‘Philip Hammond has admitted publicly for the first time that the Treasury did not want companies to prepare for a No Deal Brexit. He told a BBC Panorama documentary to be aired on Thursday that advising them to prepare for leaving the EU without a deal “might have damaged our economy”. Brexiteers said his comments vindicated their long-held belief that the Chancellor had deliberately prevented No Deal planning in order to frustrate Brexit. They have blamed him for the lack of No Deal preparations, which led to Theresa May’s decision to seek a Brexit delay. A senior Tory source told The Sun: “This is a shameful admission that he acted against government policy as Chancellor and in so doing undermined the Prime Minister at a critical time. “I can’t think of any other time when the Chancellor so deliberately undermined government policy. His historical record will go down in infamy.”’ – The Sun

  • His group of Remain hardliners has expelled Amber Rudd – The Sun
  • She’ll be ‘excommunicated’, one source says – FT
  • Miller says she’ll go to court to try to prevent No Deal – The Sun
  • Northern Ireland ‘set for direct rule’ – The Times
  • Wanted: trainee trade negotiators – George Hollingbery, The Times
  • von der Leyen might not be accepted by MEPs – Wolfgang Munchau, FT
  • Latvia warns of hardening attitudes on Brexit – Daily Telegraph
  • Macron parades his desire for an EU army – The Times

>Today: Nicky Morgan’s column: Our report on Alternative Arrangements holds the key to leaving the EU at last – and avoiding a general election

>Yesterday: WATCH: Rudd fights to keep her job – or get a better one – by accepting No Deal if necessary

Gove moves towards a ban on imports from trophy hunting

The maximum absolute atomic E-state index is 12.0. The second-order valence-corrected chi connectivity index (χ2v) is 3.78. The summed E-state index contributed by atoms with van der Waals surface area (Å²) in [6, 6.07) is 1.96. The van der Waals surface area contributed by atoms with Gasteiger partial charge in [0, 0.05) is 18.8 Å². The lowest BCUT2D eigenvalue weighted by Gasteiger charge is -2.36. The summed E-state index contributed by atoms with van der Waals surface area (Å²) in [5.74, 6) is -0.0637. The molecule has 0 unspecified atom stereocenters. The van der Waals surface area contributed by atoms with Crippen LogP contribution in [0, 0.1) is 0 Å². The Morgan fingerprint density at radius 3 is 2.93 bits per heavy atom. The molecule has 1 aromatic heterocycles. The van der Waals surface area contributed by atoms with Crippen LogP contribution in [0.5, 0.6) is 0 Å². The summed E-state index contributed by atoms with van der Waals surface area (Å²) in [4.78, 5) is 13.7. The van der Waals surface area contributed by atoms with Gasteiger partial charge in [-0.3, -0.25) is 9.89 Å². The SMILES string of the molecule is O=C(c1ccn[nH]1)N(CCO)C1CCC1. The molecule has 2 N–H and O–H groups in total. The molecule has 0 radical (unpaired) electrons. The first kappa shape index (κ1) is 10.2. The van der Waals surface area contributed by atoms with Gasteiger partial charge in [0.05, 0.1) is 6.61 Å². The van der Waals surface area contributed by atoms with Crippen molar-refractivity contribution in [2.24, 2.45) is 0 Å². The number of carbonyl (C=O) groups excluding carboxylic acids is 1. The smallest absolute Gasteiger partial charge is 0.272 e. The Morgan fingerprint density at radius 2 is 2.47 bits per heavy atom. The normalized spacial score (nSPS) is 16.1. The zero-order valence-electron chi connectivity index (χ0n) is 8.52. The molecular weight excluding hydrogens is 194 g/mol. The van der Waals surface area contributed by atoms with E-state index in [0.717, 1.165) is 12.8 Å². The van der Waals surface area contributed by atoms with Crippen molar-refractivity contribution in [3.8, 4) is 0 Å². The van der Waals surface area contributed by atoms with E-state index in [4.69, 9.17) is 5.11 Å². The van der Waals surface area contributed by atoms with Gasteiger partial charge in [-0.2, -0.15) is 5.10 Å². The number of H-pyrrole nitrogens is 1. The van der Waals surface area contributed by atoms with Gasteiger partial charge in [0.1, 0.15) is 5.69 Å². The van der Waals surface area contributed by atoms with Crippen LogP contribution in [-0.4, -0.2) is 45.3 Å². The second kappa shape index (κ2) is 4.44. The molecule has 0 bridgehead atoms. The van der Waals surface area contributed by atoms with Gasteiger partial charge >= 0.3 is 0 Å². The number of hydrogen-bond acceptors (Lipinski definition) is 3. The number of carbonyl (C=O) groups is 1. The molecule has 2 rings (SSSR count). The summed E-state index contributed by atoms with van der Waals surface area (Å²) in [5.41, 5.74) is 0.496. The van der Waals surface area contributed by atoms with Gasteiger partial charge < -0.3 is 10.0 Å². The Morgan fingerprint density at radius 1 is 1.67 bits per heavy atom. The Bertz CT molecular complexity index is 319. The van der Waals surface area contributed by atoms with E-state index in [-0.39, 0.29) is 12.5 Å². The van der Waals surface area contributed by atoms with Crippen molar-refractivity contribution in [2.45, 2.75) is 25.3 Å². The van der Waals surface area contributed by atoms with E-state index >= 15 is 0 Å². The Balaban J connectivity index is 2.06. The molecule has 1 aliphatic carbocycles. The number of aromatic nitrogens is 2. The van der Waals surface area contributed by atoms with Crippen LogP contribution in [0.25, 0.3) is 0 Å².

‘Michael Gove will take the first steps towards banning imports from trophy hunting, he tells the Mail today. The Environment Secretary will issue a call for evidence to decide whether to outlaw hunters bringing the souvenirs into the country. He will also consult on what the UK can do to end its role in the rearing of animals in fenced reserves where they are shot by trophy hunters. Trophy hunting is the shooting of certain animals – usually big game such as rhinos, elephants, lions, pumas and bears – for pleasure… Mr Gove said there was an important debate about whether trophy hunting in poorer countries could be used to enhance their economies. But he added that it was important to explore whether these countries would not benefit more from wildlife tourism. He also criticised the practice of ‘lion canning’ which involves thousands of lions in South Africa being bred and kept in fenced areas to be shot by wealthy travellers.’ – Daily Mail

Collins and Tugendhat hit back against police threats to press freedom

‘The powerful boss of Parliament’s media committee has demanded the Met formally withdraws the chilling threat to prosecute journalists for reporting the contest of secret memos. Speaking to The Sun, Damian Collins also called for Scotland Yard to issue a fresh statement to reassure newspapers that they are free to report leaked documents. And the chairman of the influential Commons Foreign Affairs committee Tom Tugendhat declared: “Police threats to media freedom have no place in the UK.” It follows the furious backlash against the Met’s Assistant Commissioner Neil Basu, who warned editors may face court if they failed to hand over official papers. His extraordinary warning to the media came as he launched the Met’s hunt for the mole who leaked comments by Britain’s US ambassador Sir Kim Darroch about Donald Trump.’ – The Sun

  • Davis says Basu should ‘step aside’ – Daily Mail